We value your support now more than ever.
The basement is a cold and lonely life, but above all, it is an unnaturally lit life. While my windowless lair prevents passersby from peering into the hard, unblinking eye of my mundane existence, sometimes, lack of natural sunlight can be a bummer.
The solution? Why, unnatural natual sunlight, of course!
Introducing: The Negative Ion Therapy Lamp. My mother, fearing my basement dwelling’s darker influences, sent me one of these babies a few months back:
“Lift your spirits! It’s safe, soothing, and measurably effective,” reads the literature accompanying this handsome NatureBright model. Measurably effective? Count me measurably impressed! NatureBright claims to tackle a host of Basement Livin’ ailments: sleep difficulties (yes), irritability (oh, yes), menopause discomfort (not yet!), jet lag (occasional), and winter SAD 🙁 .
I try to flip on my NatureBright for a few minutes every morning to allow its negative ions to penetrate my retinas, but the jury’s still out on how “measurably effective” it is. The ions don’t actually visibly escape the contraption as one photo on the website indicates, and for the most part, I remain a cripplingly irritable shell of a human. But according to candid event photos, celebrities—-like Claudia Jordan, “S1mone look-alike” in S1mone, Robert Shapiro, Celebrity Attorney, and Shar Jackson, brave protector of early Federline spawn—-agree to take candid event photos with it. Surely, it must do something.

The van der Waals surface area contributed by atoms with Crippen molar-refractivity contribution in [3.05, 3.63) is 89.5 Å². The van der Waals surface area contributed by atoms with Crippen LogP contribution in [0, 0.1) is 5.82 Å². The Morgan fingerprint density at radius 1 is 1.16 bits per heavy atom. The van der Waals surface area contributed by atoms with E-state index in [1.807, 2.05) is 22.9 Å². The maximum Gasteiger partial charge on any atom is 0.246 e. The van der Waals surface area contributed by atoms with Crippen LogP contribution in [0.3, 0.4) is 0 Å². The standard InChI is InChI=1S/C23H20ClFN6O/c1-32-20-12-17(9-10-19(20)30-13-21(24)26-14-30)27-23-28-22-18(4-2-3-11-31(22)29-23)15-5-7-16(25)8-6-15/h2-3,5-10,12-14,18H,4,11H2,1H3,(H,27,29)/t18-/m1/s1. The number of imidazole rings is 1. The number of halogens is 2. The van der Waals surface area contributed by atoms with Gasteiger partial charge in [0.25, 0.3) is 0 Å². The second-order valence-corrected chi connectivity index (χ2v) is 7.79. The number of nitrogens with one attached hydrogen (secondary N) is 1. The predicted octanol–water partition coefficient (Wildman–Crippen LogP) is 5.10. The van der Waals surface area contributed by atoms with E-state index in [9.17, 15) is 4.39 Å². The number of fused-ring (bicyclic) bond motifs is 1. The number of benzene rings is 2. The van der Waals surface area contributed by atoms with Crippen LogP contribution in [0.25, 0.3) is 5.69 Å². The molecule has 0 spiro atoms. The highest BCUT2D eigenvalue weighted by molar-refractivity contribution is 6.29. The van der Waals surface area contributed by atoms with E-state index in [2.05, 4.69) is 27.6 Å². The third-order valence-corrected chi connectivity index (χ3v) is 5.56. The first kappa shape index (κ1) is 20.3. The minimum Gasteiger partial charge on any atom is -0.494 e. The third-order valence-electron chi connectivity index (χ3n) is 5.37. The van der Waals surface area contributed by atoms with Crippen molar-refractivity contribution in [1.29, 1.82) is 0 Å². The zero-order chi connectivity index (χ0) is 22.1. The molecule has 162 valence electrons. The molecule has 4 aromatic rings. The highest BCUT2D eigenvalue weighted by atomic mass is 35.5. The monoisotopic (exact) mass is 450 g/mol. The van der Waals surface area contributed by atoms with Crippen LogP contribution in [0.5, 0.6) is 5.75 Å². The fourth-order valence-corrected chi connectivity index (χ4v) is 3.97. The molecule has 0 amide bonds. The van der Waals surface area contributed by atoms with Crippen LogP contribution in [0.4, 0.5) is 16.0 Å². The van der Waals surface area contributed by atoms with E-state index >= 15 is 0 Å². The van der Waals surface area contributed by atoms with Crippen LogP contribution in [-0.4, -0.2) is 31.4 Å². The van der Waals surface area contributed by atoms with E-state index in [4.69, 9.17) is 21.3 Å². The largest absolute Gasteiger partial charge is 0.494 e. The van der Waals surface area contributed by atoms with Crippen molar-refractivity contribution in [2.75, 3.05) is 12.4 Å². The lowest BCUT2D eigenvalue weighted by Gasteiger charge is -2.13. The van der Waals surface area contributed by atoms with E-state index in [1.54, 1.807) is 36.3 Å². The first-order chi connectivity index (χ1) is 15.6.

This isn’t the first time my mom’s stuck me on the sunlight replacement box. When I was a child growing up in Spokane, Washington, she forced my brother and I to sit in front of one of these things every day of the winter months. The thing appeared to be enormous, as far across as my eight-year-old wingspan (newer models appear more compact, but less goofily sci-fi). Mom thought it would fend off Seasonal Affective Disorder, but no lightbox could reverse the inherent drag of growing up in Spokane, Washington. My main point of contention with the thing was that, when switched on, it would change the channels on the television. How’s that for measurably effective?